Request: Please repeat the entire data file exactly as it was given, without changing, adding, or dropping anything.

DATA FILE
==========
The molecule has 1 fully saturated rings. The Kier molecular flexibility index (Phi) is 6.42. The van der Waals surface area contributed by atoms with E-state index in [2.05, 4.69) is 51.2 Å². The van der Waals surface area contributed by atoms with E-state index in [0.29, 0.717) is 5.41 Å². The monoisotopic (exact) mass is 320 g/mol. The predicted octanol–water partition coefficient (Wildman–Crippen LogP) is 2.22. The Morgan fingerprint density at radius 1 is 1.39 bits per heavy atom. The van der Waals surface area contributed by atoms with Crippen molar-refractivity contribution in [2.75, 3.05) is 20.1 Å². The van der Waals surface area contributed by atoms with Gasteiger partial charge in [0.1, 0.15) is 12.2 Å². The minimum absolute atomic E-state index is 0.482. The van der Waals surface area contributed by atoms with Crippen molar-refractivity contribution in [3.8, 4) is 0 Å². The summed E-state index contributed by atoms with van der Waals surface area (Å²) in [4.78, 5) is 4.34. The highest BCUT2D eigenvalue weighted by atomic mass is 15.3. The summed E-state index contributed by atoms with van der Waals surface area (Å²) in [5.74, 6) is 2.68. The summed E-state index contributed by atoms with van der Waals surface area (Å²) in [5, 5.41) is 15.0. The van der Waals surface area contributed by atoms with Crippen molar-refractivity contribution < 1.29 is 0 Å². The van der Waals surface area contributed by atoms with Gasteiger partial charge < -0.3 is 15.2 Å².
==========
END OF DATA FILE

The molecule has 1 fully saturated rings. The Kier molecular flexibility index (Phi) is 6.42. The van der Waals surface area contributed by atoms with E-state index in [2.05, 4.69) is 51.2 Å². The van der Waals surface area contributed by atoms with E-state index in [0.29, 0.717) is 5.41 Å². The monoisotopic (exact) mass is 320 g/mol. The predicted octanol–water partition coefficient (Wildman–Crippen LogP) is 2.22. The Morgan fingerprint density at radius 1 is 1.39 bits per heavy atom. The van der Waals surface area contributed by atoms with Crippen molar-refractivity contribution in [2.75, 3.05) is 20.1 Å². The van der Waals surface area contributed by atoms with Gasteiger partial charge in [0.1, 0.15) is 12.2 Å². The minimum absolute atomic E-state index is 0.482. The van der Waals surface area contributed by atoms with Crippen molar-refractivity contribution in [3.8, 4) is 0 Å². The summed E-state index contributed by atoms with van der Waals surface area (Å²) in [4.78, 5) is 4.34. The highest BCUT2D eigenvalue weighted by atomic mass is 15.3. The summed E-state index contributed by atoms with van der Waals surface area (Å²) in [5.74, 6) is 2.68. The summed E-state index contributed by atoms with van der Waals surface area (Å²) in [5, 5.41) is 15.0. The van der Waals surface area contributed by atoms with Crippen molar-refractivity contribution < 1.29 is 0 Å². The van der Waals surface area contributed by atoms with Gasteiger partial charge < -0.3 is 15.2 Å².